Seasonal spatial segregation in blue sharks

Published on
27. May 2019

Seasonal spatial segregation in blue sharks (Prionace glauca) by sex and size class in the Northeast Pacific Ocean

Sara M. Maxwell, Kylie L. Scales, Steven J. Bograd, Dana K. Briscoe, Heidi Dewar, Elliott L. Hazen, Rebecca L. Lewison, Heather Welch, Larry B. Crowder



Animal tracking can provide unique insights into the ecology and conservation of marine species, such as the partitioning of habitat, including differences between life history stages or sexes, and can inform fisheries stock assessments, bycatch reduction and spatial management such as dynamic management.


Northeast Pacific Ocean.


We used satellite tracking data from 47 blue sharks (Prionace glauca) from the Northeast Pacific to determine movements and home range along the west coast of North America, and sex–size class (immature females, mature males) specific habitat preferences using boosted regression trees. Using a suite of static and dynamic environmental variables, we determined distribution and habitat preferences across summer and fall for each sex–size class.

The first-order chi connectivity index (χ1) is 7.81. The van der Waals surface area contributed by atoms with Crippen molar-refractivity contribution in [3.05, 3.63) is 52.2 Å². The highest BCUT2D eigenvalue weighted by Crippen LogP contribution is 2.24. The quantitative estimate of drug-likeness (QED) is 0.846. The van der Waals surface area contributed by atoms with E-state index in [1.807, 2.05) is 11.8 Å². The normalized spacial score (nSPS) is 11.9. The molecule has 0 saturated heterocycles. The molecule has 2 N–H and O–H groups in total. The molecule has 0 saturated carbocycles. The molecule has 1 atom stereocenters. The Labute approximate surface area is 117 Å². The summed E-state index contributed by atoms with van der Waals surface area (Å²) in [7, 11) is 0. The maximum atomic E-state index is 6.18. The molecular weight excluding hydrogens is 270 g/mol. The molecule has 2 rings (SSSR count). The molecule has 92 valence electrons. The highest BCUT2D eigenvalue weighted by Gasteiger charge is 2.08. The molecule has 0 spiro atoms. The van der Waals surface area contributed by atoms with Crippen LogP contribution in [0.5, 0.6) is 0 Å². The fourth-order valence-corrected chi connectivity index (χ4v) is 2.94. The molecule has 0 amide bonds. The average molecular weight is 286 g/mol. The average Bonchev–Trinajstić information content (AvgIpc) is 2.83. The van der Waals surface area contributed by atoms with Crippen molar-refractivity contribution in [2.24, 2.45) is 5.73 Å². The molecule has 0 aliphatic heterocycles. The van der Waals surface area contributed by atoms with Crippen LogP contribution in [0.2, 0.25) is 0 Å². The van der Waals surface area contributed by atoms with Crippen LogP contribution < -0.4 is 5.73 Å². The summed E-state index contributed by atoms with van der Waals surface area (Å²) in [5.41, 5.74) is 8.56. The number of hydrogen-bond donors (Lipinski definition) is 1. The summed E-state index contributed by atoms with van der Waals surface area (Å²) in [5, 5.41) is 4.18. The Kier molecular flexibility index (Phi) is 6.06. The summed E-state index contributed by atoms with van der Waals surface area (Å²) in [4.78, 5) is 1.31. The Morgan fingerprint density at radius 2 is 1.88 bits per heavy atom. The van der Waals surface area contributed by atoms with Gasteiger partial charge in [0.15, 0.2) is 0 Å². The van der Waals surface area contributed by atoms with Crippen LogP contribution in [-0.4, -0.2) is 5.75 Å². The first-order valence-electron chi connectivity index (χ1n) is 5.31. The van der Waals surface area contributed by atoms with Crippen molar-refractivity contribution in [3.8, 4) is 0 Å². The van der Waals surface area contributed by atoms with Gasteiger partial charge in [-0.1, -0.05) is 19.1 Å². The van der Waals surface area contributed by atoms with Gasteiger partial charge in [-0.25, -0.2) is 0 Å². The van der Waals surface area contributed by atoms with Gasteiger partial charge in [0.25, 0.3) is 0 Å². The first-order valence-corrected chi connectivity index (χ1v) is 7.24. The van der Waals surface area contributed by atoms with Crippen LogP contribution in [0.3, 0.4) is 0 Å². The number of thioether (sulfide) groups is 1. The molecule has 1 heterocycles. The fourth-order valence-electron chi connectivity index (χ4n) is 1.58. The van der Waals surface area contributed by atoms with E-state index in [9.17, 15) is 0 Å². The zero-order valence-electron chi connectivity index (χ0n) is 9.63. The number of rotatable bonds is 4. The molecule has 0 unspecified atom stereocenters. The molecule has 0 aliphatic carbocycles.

We found that there was spatial segregation between sex–size classes particularly in the summer months with immature females found largely north of 33°N, and males south of 35°N. In fall, females travelled south, resulting in an overlap in distributions south of 37°N. Sea surface temperature (SST), latitude and longitude were top predictors. However, immature females and adult males demonstrated unique habitat preferences including SST, with immature females preferring cooler temperatures (SST < 15°C) than adult males in summer, and a broader band of SST than adult males in fall. All models performed well, explaining 50%–67% of deviance, and 23%–41% of deviance when predictions were cross‐validated.

Main conclusions

We provide first insights into coastal movements and habitat preferences of blue sharks in the Northeast Pacific. We found that immature females undergo a seasonal southward migration in this more coastal habitat, similar to patterns observed in the North Atlantic. We also found some overlap between adult males and immature females in fall months, suggesting the importance of more coastal habitat in managing this species, particularly in determining population structure for blue shark stock assessments, and reducing blue shark bycatch.



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